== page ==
Nature Poem

Tommy Pico
Adult Nonfiction - 811.6 Pic

Nature Poem follows Teebs―a young, queer, American Indian (or NDN) poet―who can’t bring himself to write a nature poem. For the reservation-born, urban-dwelling hipster, the exercise feels stereotypical, reductive, and boring. He hates nature. He prefers city lights to the night sky. He’d slap a tree across the face. He’d rather write a mountain of hashtag punchlines about death and give head in a pizza-parlor bathroom; he’d rather write odes to Aretha Franklin and Hole. While he’s adamant―bratty, even―about his distaste for the word “natural,” over the course of the book we see him confronting the assimilationist, historical, colonial-white ideas that collude NDN people with nature. The closer his people were identified with the “natural world,” he figures, the easier it was to mow them down like the underbrush. But Teebs gradually learns how to interpret constellations through his own lens, along with human nature, sexuality, language, music, and Twitter. Even while he reckons with manifest destiny and genocide and centuries of disenfranchisement, he learns how to have faith in his own voice.

Nonfiction by Native American Authors

The Inconvenient Indian: A Curious Account of Native People in North America

In this book, the author offers a deeply knowing, darkly funny, unabashedly opinionated, and utterly unconventional account of Indian-White relations in North America since initial contact. In the process, he refashions old stories about historical events and figures. Ranging freely across the centuries and the Canada-U.S.

The Inconvenient Indian: A Curious Account of Native People in North America

Thomas King
Adult Nonfiction - 970.1 Kin

In this book, the author offers a deeply knowing, darkly funny, unabashedly opinionated, and utterly unconventional account of Indian-White relations in North America since initial contact. In the process, he refashions old stories about historical events and figures. Ranging freely across the centuries and the Canada-U.S. border, he debunks fabricated stories of Indian savagery and White heroism, takes an oblique look at Indians (and cowboys) in film and popular culture, wrestles with the history of Native American resistance and his own experiences as a Native rights activist, and articulates a profound, revolutionary understanding of the cumulative effects of ever-shifting laws and treaties on Native peoples and lands. At once a "history" and the complete subversion of a history, this is a critical and personal meditation that the author has conducted over the past 50 years about what it means to be "Indian" in North America. This book distills the insights gleaned from that meditation, weaving the curiously circular tale of the relationship between non-Natives and Natives in the centuries since the two first encountered each other.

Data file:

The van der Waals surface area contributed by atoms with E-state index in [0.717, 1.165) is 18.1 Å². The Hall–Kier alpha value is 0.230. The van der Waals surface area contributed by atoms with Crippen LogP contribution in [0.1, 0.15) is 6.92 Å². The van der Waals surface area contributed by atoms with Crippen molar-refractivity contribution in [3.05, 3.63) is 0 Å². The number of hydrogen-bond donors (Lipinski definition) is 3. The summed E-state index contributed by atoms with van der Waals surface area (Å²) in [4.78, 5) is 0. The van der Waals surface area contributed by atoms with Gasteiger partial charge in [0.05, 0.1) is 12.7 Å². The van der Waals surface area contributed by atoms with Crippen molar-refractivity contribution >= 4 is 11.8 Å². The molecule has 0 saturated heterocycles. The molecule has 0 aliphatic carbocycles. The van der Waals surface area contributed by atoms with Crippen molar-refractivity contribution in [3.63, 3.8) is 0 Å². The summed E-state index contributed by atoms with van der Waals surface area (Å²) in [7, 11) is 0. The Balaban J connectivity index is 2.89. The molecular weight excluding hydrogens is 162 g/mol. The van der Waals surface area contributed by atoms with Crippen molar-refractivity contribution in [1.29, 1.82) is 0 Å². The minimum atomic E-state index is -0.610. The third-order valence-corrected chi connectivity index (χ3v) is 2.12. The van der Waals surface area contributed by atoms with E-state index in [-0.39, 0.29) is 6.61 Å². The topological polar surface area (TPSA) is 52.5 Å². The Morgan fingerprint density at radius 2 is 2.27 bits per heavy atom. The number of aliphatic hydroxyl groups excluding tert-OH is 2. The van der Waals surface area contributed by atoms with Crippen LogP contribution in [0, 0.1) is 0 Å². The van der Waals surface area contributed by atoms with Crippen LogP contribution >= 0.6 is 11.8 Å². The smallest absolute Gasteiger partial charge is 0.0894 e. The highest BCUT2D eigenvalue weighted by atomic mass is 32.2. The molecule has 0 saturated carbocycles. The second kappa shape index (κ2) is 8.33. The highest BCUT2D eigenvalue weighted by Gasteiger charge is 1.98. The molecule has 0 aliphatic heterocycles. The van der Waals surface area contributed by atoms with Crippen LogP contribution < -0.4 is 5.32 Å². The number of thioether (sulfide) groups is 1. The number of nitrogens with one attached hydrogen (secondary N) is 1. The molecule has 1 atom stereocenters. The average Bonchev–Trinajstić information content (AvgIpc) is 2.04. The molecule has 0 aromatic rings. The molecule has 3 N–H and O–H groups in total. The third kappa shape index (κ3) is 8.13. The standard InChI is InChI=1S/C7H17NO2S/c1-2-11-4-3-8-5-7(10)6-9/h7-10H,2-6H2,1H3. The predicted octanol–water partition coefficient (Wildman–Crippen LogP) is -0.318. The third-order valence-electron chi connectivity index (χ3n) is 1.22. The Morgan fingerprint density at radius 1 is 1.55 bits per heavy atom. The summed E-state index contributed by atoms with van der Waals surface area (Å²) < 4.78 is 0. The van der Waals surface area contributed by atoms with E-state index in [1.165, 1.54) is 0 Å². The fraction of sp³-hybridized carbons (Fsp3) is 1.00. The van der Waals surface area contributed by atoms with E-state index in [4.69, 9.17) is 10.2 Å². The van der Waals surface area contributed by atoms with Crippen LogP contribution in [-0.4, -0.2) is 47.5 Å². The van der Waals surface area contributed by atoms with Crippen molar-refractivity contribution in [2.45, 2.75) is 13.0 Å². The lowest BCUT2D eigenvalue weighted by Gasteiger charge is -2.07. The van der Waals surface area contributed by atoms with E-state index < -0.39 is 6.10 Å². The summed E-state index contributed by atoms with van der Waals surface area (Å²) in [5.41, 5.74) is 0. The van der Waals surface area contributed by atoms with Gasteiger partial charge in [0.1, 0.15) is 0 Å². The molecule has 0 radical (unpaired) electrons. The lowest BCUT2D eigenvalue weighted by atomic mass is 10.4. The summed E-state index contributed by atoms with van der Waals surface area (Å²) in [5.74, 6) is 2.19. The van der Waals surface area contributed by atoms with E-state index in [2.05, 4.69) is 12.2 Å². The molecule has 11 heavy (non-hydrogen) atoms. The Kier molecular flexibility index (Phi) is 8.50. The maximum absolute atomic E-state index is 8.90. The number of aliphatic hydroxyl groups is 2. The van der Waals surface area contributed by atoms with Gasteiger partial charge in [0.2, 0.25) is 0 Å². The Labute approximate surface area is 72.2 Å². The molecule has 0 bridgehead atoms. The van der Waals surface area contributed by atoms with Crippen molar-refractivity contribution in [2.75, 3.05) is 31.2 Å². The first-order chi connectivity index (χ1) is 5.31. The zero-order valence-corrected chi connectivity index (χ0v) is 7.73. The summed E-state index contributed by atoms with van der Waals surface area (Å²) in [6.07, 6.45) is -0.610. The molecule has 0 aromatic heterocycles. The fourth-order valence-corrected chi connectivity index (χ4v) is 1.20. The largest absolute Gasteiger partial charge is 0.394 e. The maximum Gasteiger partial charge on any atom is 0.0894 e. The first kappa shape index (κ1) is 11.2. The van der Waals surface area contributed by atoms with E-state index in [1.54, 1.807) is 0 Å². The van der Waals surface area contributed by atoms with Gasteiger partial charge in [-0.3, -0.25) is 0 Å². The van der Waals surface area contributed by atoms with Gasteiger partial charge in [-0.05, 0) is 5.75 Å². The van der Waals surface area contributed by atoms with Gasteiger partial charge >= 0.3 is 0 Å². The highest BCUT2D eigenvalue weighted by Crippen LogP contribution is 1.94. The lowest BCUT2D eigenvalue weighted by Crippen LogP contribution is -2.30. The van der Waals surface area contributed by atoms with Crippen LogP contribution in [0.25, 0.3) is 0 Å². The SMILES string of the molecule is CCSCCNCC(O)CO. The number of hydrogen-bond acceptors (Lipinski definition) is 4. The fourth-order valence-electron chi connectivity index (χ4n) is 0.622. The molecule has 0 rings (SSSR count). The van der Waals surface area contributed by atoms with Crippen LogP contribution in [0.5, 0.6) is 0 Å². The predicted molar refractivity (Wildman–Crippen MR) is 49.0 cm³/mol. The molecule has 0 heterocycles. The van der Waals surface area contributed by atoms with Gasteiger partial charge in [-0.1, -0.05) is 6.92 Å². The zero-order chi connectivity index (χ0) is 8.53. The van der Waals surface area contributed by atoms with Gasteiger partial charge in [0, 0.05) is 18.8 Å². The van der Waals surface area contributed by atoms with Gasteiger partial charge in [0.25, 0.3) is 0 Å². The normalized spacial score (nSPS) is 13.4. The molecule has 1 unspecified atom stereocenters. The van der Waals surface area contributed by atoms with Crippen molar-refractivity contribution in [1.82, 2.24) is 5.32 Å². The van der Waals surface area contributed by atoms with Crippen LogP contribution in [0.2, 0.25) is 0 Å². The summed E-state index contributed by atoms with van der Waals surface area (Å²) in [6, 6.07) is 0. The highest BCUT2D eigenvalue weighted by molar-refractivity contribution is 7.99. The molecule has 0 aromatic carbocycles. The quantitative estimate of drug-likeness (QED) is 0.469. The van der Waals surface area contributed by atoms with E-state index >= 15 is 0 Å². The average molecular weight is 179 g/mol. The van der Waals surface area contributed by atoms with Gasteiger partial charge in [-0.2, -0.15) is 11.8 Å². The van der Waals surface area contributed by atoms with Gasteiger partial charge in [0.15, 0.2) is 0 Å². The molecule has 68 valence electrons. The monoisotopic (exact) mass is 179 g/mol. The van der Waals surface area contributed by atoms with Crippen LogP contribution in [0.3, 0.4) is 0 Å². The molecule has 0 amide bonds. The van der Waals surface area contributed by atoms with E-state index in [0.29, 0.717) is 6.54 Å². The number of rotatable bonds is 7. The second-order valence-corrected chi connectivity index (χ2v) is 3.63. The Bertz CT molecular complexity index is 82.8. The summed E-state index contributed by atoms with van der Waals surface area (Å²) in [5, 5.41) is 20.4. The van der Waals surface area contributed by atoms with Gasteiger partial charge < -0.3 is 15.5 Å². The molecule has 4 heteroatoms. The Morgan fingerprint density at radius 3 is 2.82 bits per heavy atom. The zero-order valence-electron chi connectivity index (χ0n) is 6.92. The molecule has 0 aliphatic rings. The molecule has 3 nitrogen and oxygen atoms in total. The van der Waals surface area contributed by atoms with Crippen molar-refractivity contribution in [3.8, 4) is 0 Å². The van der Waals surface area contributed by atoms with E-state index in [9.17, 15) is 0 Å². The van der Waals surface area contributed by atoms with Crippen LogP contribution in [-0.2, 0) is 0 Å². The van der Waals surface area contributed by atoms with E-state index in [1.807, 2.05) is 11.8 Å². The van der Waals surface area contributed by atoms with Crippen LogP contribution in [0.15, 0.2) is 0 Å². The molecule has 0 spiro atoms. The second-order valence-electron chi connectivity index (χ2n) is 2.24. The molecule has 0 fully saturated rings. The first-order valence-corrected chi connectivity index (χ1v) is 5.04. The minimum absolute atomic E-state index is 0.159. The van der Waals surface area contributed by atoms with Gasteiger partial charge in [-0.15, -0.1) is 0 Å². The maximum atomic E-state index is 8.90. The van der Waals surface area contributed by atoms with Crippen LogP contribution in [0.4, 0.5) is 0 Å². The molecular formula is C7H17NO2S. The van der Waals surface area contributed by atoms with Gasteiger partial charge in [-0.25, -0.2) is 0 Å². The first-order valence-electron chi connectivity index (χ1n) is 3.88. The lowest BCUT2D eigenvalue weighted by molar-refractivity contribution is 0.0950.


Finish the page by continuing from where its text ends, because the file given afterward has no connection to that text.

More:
Nonfiction by Native American Authors

Heart Berries

Heart Berries is a powerful, poetic memoir of a woman's coming of age on the Seabird Island Indian Reservation in the Pacific Northwest. Having survived a profoundly dysfunctional upbringing only to find herself hospitalized and facing a dual diagnosis of post traumatic stress disorder and bipolar II disorder; Terese Marie Mailhot is given a notebook and begins to write her way out of trauma.

Heart Berries

Terese Marie Mailhot
Adult Nonfiction - 921 Mailhot Mai

Heart Berries is a powerful, poetic memoir of a woman's coming of age on the Seabird Island Indian Reservation in the Pacific Northwest. Having survived a profoundly dysfunctional upbringing only to find herself hospitalized and facing a dual diagnosis of post traumatic stress disorder and bipolar II disorder; Terese Marie Mailhot is given a notebook and begins to write her way out of trauma. The triumphant result is Heart Berries, a memorial for Mailhot's mother, a social worker and activist who had a thing for prisoners; a story of reconciliation with her father-an abusive drunk and a brilliant artist-who was murdered under mysterious circumstances; and an elegy on how difficult it is to love someone while dragging the long shadows of shame. Mailhot trusts the reader to understand that memory isn't exact, but melded to imagination, pain, and what we can bring ourselves to accept. Her unique and at times unsettling voice graphically illustrates her mental state. As she writes, she discovers her own true voice, seizes control of her story, and, in so doing, reestablishes her connection to her family, to her people, and to her place in the world.

Nonfiction by Native American Authors